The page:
What to Know About Back Pain
Are you working while hunched over a laptop? Exercising less? Feeling more stressed? These are just a few things that can lead to back pain—and that might sound familiar after this past year.
“Back pain is the number one cause of disability,” said Dr. Donald Murphy, chiropractor and primary spine practitioner of Spine Care Partners and clinical assistant professor at Alpert Medical School of Brown University. “But often that disability can be avoided. Too many people end up in chronic pain because surgery or another treatment actually made their back feel worse.”
Since most back pain goes away with a simple approach, Dr. Murphy said treatment that focuses on self-care is best:
- Ice and heat can help.
There is no strict rule about ice or heat when it comes to back pain. Try one or the other (or alternate) and see what works for you.
- Walk and stretch if you can.
Bed rest for more than a day or two is actually not recommended, as gentle movement is important for feeling better.
- X-rays, MRIs, and other imaging tests often are not needed.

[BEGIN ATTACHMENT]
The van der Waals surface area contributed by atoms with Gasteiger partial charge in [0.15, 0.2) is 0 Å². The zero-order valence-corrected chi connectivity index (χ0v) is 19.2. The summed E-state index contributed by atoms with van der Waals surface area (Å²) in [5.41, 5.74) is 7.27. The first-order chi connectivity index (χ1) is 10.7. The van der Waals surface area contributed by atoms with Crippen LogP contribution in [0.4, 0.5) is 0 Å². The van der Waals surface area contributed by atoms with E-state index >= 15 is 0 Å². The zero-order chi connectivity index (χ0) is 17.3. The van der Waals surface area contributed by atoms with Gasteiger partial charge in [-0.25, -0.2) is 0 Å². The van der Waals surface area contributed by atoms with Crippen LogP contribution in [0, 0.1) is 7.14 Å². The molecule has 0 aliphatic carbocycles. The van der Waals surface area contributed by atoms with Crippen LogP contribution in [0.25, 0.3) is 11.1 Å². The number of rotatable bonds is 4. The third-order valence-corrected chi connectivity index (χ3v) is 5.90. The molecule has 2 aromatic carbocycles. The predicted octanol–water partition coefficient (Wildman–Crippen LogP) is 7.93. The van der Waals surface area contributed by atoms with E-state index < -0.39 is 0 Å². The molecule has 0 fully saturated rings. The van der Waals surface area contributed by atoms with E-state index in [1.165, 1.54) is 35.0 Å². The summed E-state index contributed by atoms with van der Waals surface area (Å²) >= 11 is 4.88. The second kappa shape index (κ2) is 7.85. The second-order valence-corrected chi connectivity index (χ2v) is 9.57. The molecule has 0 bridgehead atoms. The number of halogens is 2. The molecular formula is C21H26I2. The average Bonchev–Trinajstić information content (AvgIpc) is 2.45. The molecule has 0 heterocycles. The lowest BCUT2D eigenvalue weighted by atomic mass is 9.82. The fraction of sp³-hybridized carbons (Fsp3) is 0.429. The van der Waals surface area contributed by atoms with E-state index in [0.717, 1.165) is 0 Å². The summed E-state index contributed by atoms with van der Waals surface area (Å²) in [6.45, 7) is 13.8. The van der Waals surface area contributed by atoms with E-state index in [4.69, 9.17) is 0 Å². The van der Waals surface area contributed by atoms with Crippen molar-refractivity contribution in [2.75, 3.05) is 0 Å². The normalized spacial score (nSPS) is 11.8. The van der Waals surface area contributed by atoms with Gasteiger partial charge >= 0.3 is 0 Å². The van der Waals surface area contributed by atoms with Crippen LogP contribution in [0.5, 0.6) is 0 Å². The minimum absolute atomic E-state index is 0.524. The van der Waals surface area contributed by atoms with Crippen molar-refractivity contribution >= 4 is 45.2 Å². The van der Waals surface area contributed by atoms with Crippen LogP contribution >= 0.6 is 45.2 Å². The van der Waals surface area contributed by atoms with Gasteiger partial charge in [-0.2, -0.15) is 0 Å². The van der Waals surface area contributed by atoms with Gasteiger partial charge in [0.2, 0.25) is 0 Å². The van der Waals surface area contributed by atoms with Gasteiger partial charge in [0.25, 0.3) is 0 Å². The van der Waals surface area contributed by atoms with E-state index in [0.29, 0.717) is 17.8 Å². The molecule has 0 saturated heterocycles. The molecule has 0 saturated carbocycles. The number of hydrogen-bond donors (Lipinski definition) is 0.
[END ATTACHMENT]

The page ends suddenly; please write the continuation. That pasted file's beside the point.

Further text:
Studies show that people who get an imaging test for back pain do not get better faster. And sometimes they feel worse than people who took over-the-counter pain medicine and followed simple steps, like walking, to help their pain. These tests can also lead to unnecessary surgery or treatments.1
- Start with your primary care provider (PCP).
If your back doesn’t start improving in a few days or a week, talk to your PCP. See your PCP right away if your pain is from an injury or you also have weakness, weight loss, fever, trouble urinating, or leg numbness.2
Coordinated efforts to ease back pain
In 2020, BCBSRI and Spine Care Partners3 offered education on spine care to PCPs affiliated with Lifespan (Lifespan Physician Group and Community Physician Partners). Those PCPs may refer patients with back pain to physical therapists and chiropractors who’ve also completed the training, and they can coordinate your care.